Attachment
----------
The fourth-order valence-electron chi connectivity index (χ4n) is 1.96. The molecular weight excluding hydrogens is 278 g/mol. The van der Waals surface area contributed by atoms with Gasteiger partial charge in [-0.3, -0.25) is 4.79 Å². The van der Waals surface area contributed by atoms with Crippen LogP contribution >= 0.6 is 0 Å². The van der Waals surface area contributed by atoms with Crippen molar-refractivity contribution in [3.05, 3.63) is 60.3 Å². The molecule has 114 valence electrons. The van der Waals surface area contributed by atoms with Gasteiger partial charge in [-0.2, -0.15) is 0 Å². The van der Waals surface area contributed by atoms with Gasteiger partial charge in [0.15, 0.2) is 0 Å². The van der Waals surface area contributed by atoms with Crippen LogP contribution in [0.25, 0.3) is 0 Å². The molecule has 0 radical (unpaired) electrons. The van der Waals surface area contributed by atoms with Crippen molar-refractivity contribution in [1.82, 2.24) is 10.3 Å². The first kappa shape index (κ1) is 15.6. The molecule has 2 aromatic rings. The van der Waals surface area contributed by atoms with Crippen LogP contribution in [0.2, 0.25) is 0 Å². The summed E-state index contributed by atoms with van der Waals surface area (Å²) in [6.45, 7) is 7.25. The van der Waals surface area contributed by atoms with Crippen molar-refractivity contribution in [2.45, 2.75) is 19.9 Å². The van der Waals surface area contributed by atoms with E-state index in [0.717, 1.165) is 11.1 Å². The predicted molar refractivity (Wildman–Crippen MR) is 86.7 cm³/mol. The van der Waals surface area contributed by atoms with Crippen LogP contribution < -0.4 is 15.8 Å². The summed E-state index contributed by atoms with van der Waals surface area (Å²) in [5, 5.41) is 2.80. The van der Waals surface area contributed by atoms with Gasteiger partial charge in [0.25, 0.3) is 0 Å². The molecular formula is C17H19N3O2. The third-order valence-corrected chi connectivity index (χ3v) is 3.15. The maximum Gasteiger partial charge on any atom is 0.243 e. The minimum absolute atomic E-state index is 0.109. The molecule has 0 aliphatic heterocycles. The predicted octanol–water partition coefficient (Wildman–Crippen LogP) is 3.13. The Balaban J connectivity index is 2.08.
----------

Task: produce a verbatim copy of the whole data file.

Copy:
The fourth-order valence-electron chi connectivity index (χ4n) is 1.96. The molecular weight excluding hydrogens is 278 g/mol. The van der Waals surface area contributed by atoms with Gasteiger partial charge in [-0.3, -0.25) is 4.79 Å². The van der Waals surface area contributed by atoms with Crippen LogP contribution >= 0.6 is 0 Å². The van der Waals surface area contributed by atoms with Crippen molar-refractivity contribution in [3.05, 3.63) is 60.3 Å². The molecule has 114 valence electrons. The van der Waals surface area contributed by atoms with Gasteiger partial charge in [-0.2, -0.15) is 0 Å². The van der Waals surface area contributed by atoms with Gasteiger partial charge in [0.15, 0.2) is 0 Å². The van der Waals surface area contributed by atoms with Crippen LogP contribution in [0.25, 0.3) is 0 Å². The molecule has 0 radical (unpaired) electrons. The van der Waals surface area contributed by atoms with Crippen molar-refractivity contribution in [1.82, 2.24) is 10.3 Å². The first kappa shape index (κ1) is 15.6. The molecule has 2 aromatic rings. The van der Waals surface area contributed by atoms with Crippen LogP contribution in [0.2, 0.25) is 0 Å². The summed E-state index contributed by atoms with van der Waals surface area (Å²) in [6.45, 7) is 7.25. The van der Waals surface area contributed by atoms with Crippen molar-refractivity contribution in [2.45, 2.75) is 19.9 Å². The van der Waals surface area contributed by atoms with E-state index in [0.717, 1.165) is 11.1 Å². The predicted molar refractivity (Wildman–Crippen MR) is 86.7 cm³/mol. The van der Waals surface area contributed by atoms with Crippen LogP contribution < -0.4 is 15.8 Å². The summed E-state index contributed by atoms with van der Waals surface area (Å²) in [5, 5.41) is 2.80. The van der Waals surface area contributed by atoms with Gasteiger partial charge in [0.25, 0.3) is 0 Å². The molecular formula is C17H19N3O2. The third-order valence-corrected chi connectivity index (χ3v) is 3.15. The maximum Gasteiger partial charge on any atom is 0.243 e. The minimum absolute atomic E-state index is 0.109. The molecule has 0 aliphatic heterocycles. The predicted octanol–water partition coefficient (Wildman–Crippen LogP) is 3.13. The Balaban J connectivity index is 2.08.